This is a pecu­liar argu­ment. It seems to imag­ine that cap­i­tal­ism is some kind of beau­ti­ful jew­el hid­den in an uncut stone. If we just carve away all the extra­ne­ous and unnec­es­sary trap­pings, we will arrive at the essence of cap­i­tal­ism, a pure and unadul­ter­at­ed con­cept that has been wait­ing since the 17th cen­tu­ry to be dis­cov­ered.

But cap­i­tal­ism isn’t an essence; it’s a social rela­tion that assumes his­tor­i­cal­ly spe­cif­ic forms. Race and class are not total­ly inde­pen­dent lay­ers of exploita­tion; they con­sti­tute dif­fer­ent aspects of a rec­i­p­ro­cal­ly impli­cat­ed rela­tion­ship. Since they are not just exter­nal­ly relat­ed but actu­al­ly inter­pen­e­trate one anoth­er, it’s ridicu­lous to argue that com­bat­ing racism would have absolute­ly no effect on cap­i­tal­ism. These two strug­gles have always been relat­ed, but the irre­ducible speci­fici­ties of this rela­tion­ship have always var­ied from one con­junc­ture to the next.

The oth­er side of the argu­ment that race and class are entire­ly unre­lat­ed is the equal­ly crude asser­tion that class now includes race with­in itself: any seri­ous prob­lem suf­fered by peo­ple of col­or in Amer­i­ca results from their class posi­tion, not their race. In this view, the com­pli­cat­ed rela­tion­ship between race and class has been abrupt­ly resolved by sub­sum­ing the for­mer into the lat­ter. Instead of close­ly exam­in­ing the ways in which the rela­tion­ship between these dis­tinct forms has changed over time, we get a world where all par­tic­u­lar­i­ties have been swal­lowed up by an overfed – though para­dox­i­cal­ly under­nour­ished – con­cep­tion of class.

In this light, we have to recon­sid­er the mean­ing of the move­ments against racism. It’s inad­e­quate to argue that strug­gles against racism have now grown irrel­e­vant because they achieved a few vic­to­ries in the past. After all, cap­i­tal­ism itself has also adapt­ed to a wide range of class-based demands: the eight-hour work­day, the abo­li­tion of child labor, safer work­ing con­di­tions. Does this mean these demands, and their con­tin­u­a­tion or rad­i­cal­iza­tion, are some­how epiphe­nom­e­nal and irrel­e­vant?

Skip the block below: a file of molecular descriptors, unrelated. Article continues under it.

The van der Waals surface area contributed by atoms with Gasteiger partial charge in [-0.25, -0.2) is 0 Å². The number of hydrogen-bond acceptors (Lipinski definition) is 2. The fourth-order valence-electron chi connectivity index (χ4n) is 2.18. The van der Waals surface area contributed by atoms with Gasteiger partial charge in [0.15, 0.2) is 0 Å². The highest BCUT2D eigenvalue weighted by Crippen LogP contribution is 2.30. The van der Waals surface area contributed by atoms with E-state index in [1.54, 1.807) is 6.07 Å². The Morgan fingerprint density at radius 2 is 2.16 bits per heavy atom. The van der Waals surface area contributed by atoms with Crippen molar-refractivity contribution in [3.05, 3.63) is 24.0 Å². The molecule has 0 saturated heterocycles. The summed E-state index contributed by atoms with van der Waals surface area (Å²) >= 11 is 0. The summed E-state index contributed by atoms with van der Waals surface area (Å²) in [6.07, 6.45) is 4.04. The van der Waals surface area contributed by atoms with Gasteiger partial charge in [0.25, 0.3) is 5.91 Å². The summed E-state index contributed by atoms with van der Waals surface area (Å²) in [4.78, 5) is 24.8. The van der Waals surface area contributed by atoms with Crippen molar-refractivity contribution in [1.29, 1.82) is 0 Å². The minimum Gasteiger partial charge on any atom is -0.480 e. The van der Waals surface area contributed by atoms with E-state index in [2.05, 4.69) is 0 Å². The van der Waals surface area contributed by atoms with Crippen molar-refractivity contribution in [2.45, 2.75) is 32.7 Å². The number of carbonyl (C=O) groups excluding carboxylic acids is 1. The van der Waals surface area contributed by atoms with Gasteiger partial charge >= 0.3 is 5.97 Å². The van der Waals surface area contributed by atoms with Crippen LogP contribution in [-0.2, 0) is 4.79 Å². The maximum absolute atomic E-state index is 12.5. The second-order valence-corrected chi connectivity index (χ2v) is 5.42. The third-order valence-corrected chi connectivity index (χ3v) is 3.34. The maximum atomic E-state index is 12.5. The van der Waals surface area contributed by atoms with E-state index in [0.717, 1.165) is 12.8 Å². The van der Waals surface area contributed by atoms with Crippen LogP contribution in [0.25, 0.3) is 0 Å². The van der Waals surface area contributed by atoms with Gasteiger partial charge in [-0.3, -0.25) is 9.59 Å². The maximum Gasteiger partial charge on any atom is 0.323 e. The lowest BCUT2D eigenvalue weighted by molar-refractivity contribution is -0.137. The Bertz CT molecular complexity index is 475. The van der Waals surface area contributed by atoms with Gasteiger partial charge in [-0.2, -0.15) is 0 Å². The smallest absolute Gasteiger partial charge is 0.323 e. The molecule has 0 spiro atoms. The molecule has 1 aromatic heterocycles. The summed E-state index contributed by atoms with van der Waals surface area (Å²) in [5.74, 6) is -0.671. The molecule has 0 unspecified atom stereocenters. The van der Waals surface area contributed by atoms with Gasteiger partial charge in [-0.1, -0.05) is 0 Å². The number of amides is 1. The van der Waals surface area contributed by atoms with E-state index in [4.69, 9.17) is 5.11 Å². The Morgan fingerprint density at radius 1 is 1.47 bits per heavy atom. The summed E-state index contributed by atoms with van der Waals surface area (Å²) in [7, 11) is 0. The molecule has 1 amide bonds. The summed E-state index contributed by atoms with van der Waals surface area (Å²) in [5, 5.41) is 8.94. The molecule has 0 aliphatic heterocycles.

Instead of imag­in­ing these strug­gles as cut­ting a pro­gres­sive and irre­versible inci­sion through each lay­er of exploita­tion, we have to rec­og­nize that they addressed spe­cif­ic ele­ments of capitalism’s con­crete his­tor­i­cal exis­tence. Strug­gles waged against cap­i­tal­ist dom­i­na­tion put forth trade-union demands and forced cap­i­tal to restruc­ture itself, to adapt to a mil­i­tant labor move­ment. Sim­i­lar­ly, his­tor­i­cal strug­gles against racism were an attack on the his­tor­i­cal­ly spe­cif­ic form of cap­i­tal­ism, which emerged from a racial­ized slave state. In response, cap­i­tal restruc­tured the hier­ar­chies imposed on the work­ing class. Instead of uni­lin­ear progress, we have to see these actions as part of the dynam­ic restruc­tur­ing of a his­tor­i­cal rela­tion­ship.

The same has always been true of gen­der. “The labour of women and chil­dren,” Marx wrote in Cap­i­tal, “was the first thing sought for by cap­i­tal­ists who used machin­ery.” The intro­duc­tion of machin­ery, which over­came the need for mus­cu­lar strength, allowed cap­i­tal­ists to put women and chil­dren to work while simul­ta­ne­ous­ly atten­u­at­ing capital’s pre­vi­ous depen­dence on male labor. Cap­i­tal­ists could there­fore gen­er­ate more sur­plus-val­ue and frac­ture the uni­ty of the work­ing class at the same time. Cap­i­tal took advan­tage of the rel­a­tive inex­pe­ri­ence and gen­er­al polit­i­cal dis­or­ga­ni­za­tion of these new work­ers by work­ing them hard­er and pay­ing them less, ulti­mate­ly increas­ing the gen­er­al lev­el of com­pe­ti­tion with­in the work­ing class. With women now able to do their husband’s old jobs for less, cap­i­tal­ists were freed to come down hard­er on recal­ci­trant male work­ers. The men’s polit­i­cal resis­tance was under­mined while women – who now had to bal­ance the waged labor of the fac­to­ry with the unwaged labor of the house­hold – came to occu­py, as the most exploit­ed and least orga­nized sec­tor of the class, the most vul­ner­a­ble posi­tion.